The building in the background is an ancient Christian church. The earthen mounds are Viking era burial sites. Many people think the Temple of Uppsala stood were this church now stands. The Christians had a habit of razing Heathen temples and building churches over the site as a sign of victory.
Medieval drawing from Adam of Bremens description of the Heathen temple
Temple of Uppsala and Dísablót
The Temple of Uppsala
Around the year 1070, Adam of Bremen described the great pagan cult centre of Uppsala, Sweden in his work Gesta Hammaburgensis ecclesiae pontificum, the most famous source to pagan ritual practice in Sweden. It was written with the agenda of showing how barbaric and immoral were the practices and religion of the pagans, in defense of the still somewhat fragile position of the Christian church in Sweden at the time. Thus it cannot be read as an objective source to paganism, but rather as a strongly biased attack on paganism. Yet it is one of the only sources we have, and must make do with. The temple of Uppsala is described in the fourth book, chapter 26:
“This people have a widely renowned sanctuary called Uppsala. By this temple is a very large tree with extending branches. It is always green, both in winter and in summer. No one knows what kind of tree this is. There is also a spring there, where the heathens usually perform their sacrificial rites. They throw a live human being into the spring. If he does not resurface, the wishes of the people will come true.
The Temple is girdled by a chain of gold that hangs above the roof of the building and shines from afar, so that people may see it from a distance when they approach there. The sanctuary itself is situated on a plain, surrounded by mountains, so that the form a theatre.
It is not far from the town of Sigtuna. This sanctuary is completely covered with golden ornaments. There, people worship the carved idols of three gods: Thor, the most powerful of them, has his throne in the middle of the hall, on either side of him, Odin and Freyr have their seats. They have these functions: “Thor,” they say, “rules the air, he rules thunder and lightning, wind and rain, good weather and harvests. The other, Odin, he who rages, he rules the war and give courage to people in their battle against enemies. The third is Freyr, he offers to mortals lust and peace and happiness.” And his image they make with a very large phallus. Odin they present armed, the way we usually present Mars, while Thor with the scepter seems to resemble Jupiter. As gods they also worship some that have earlier been human. They give them immortality for the sake of their great deeds, as we may read in Vita sancti Ansgarii that they did with King Eirik.”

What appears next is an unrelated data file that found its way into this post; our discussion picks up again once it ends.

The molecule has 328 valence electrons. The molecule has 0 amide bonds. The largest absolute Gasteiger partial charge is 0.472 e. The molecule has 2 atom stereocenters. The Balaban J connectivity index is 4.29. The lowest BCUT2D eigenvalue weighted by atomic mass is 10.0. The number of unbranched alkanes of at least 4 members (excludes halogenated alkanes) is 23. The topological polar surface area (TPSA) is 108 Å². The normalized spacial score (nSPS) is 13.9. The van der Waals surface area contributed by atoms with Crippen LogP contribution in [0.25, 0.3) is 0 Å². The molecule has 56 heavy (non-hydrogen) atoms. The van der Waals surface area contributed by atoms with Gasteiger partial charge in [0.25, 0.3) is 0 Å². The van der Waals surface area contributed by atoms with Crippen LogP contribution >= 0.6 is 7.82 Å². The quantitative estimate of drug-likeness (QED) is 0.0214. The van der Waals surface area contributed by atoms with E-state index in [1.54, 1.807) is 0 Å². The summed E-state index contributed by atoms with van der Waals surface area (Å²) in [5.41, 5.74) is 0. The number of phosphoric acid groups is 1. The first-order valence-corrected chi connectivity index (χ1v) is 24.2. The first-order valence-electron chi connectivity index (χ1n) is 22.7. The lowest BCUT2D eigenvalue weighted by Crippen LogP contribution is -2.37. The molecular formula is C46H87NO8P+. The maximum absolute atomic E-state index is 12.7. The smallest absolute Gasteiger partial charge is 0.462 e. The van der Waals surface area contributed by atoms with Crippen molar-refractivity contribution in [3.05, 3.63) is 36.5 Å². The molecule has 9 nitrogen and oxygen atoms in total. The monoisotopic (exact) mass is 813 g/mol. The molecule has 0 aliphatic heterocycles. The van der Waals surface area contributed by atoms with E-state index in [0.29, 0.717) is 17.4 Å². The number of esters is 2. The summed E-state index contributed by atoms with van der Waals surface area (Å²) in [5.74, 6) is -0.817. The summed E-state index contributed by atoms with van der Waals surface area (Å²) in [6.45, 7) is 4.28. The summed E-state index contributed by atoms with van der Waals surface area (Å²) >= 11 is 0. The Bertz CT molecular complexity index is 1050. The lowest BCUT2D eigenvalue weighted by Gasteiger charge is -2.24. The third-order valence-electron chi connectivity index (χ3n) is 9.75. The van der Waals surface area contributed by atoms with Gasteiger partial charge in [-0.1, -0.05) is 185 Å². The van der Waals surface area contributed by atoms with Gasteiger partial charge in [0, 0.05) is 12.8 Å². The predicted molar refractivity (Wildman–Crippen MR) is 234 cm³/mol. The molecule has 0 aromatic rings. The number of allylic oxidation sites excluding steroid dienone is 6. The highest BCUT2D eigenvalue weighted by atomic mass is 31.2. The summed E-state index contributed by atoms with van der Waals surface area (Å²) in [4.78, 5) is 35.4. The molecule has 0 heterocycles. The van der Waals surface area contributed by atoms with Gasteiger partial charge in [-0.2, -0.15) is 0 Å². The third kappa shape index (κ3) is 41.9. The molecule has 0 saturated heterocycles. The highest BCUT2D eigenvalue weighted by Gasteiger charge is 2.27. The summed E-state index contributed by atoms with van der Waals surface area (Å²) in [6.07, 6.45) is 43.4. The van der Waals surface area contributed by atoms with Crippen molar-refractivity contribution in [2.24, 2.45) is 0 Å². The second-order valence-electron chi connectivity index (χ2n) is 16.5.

Fourth Book, chapter 27:
“The sacrifice happens as follows: Nine live beings of the male gender are sacrificed, their blood is used to mollify the gods.
For nine days they celebrate with banquets and such sacrifices. Every day they sacrifice one man – together with other living beings, so that within nine days 72 living beings are sacrificed. This sacrifice takes place in connection to the spring equinox.
The bodies are hanged up in a grove close to the temple. This grove is so holy for these heathens that they think that each individual tree inside it has become divine through the death and decay of the victims. There hang dogs and horses together with humans. A Christian told me that he had seen 72 such bodies hang there, animals and people together. As usual with such sacrificial acts, many songs are sung, they are indecent and ought to be concealed.”
Read the rest of this very interesting article here.